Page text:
Re-Engagements into the New Zealand Regular Force

With effect 1 April 1950 the undermentioned members of the RNZAOC were re-engaged into the NZ Regular for a period of one year;

  • 31976    Cpl (T Sgt) G.H Bailey
  • 31964    LCpl E.A Burt
  • 31236    WO1 E.C Forgie
  • 31881    Cpl A.J Grimwood
  • 31240    WO2 (T/WO1) C.W Hall
  • 31878    Pte C.W Hindle
  • 31878    SSgt J Leslie
  • SSgt       G.J Martin
  • 31870    Cpl R. O’Keefe
  • 31241    WO2 J.L Peterson
  • 31865    LCpl CE Peach
  • 31864    Sgt S.F Pyne
  • 31247    SSgt I.F Roberts
  • 32470    Cpl E.H Regnault
  • 31233    W.S Valentine
  • 31642    W.M Wilkinson
  • 31859    E.J Wilson

Notes

[1] “Appointments, Promotions, Transfers, and Resignations, of Officers of the New Zealand Army “, New Zealand Gazette No 35, 9 June 1949, 1326.

[2] “H-19 Military Forces of New Zealand Annual Report of the General Officer Commanding, for Period 1 June 1949 to 31 March 1950 “, Appendix to the Journals of the House of Representatives  (1950).

[3] “Establishments – Ordnance Corps “, Archives New Zealand No R22441743  (1937 – 1946).

[4] Conferences – Ordnance Officers, Item Id R17188101 (Wellington: Archives New Zealand, 1950).

[5] “H-19 Military Forces of New Zealand Annual Report of the General Officer Commanding, for Period 1 June 1949 to 31 March 1950 “.

[6] “New Year Honours List “, New Zealand Gazette No 2, 12 January 1950.

[7] “William Sampson Valentine,” Personal File, Archives New Zealand 1915-1954.


Sport and NZAOC in the interwar years – an examination of how sport contributed to the military preparedness and community links of the NZAOC

The Military of New Zealand has a proud sporting tradition; a tradition often touted as an example of how sport and the Military have had a complementary partnership credited with the shaping of the unique New Zealand Identify. Accounts of the 1919 “New Zealand Services” tour of the United Kingdom, France and South Africa and “Freybergs All Blacks” in the wake of World War Two have provided much material for articles, books and documentaries, reinforcing the New Zealand Sporting/Military tradition. However, New Zealand’s Military participation in sport in the period between the world wars is one that has remained mostly unrecorded and unknown. Using the example of the New Zealand Army Ordnance Corps (NZAOC), this essay will examine how the members of the Ordnance Corps participated as administrators and players in sporting competitions during the interwar period of 1918-1939.  This participation, while a general reflection of New Zealand society of the time, was nonetheless significant because it contributed to the Military’s profile in the community and the military preparedness of the NZAOC.

NZ-Army-team-1919-800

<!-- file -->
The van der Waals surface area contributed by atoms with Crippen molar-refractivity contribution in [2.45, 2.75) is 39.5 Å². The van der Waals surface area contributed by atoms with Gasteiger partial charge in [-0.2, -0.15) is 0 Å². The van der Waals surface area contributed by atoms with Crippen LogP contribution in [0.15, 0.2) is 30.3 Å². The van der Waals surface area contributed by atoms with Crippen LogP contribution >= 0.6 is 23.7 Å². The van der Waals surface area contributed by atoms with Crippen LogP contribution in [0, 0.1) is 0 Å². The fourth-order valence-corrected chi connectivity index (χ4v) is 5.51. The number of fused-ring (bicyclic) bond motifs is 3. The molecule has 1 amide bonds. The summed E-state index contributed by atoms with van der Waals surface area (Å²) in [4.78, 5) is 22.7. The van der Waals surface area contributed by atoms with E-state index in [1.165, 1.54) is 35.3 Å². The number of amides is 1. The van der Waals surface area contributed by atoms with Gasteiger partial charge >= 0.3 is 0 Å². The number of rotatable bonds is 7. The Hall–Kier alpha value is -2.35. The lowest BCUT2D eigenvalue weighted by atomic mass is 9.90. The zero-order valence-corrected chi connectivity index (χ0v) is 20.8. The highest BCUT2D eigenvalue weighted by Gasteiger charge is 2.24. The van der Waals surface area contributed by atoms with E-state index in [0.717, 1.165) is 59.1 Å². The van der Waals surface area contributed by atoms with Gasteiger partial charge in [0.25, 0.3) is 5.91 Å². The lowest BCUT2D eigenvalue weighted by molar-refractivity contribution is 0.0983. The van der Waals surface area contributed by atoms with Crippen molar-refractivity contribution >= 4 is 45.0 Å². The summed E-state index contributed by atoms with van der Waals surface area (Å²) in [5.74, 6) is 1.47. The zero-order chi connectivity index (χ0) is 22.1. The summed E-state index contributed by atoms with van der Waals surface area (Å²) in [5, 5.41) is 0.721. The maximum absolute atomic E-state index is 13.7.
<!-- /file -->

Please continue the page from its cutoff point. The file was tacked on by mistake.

Sport has been a constant companion to New Zealand’s Military endeavours. New Zealand service members are well known for taking any opportunity to put their military duties aside and with the full encouragement of the military hierarchy, participate in sporting competition. Sporting participation in the Military is encouraged because it is not only an easy and practical way of encouraging physical fitness but as stated in the New Zealand Army Publication the NZP20 Sport, useful for promoting “the development of unit morale and esprit de corps, the development of leadership, teamwork, skills, dexterity, comradeship, development of personal qualities and character and the enhancement of the image of the Army in the community.”[1] Although the NZ P20 is the latest interpretation of the role of sport, it is an interpretation that has remained constant throughout all of New Zealand Military endeavours.[2] New Zealand’s final campaign of the First World War was not a military campaign, but rather a nineteen match, six-month tour of France, the United Kingdom and South Africa. The N.Z. Services team chosen from the cream of the NZEF were retrospectively considered in 1928 by Percy Day, the manager of the 1919 South African Services side “superior to the best XV the 1928 All Blacks could field. Being ex-soldiers, their teamwork and team spirit were alike admirable, and they blended into a most workmanlike side.”[3] Additional validation of the relationship between sport and military service came in 1920 as France began to rebuild their Military. Based on observations by the French of fighting quality of British Imperial troops, the French War Minister instructed that the development of sport participation throughout the French Army be made compulsory in every regiment. The radical change was made in part by the French wish to emulate the “fine physique and fighting qualities of the Australians, New Zealanders, South Africans and Canadians, who are the greatest exponents of football, cricket and general sport in the world”.[4]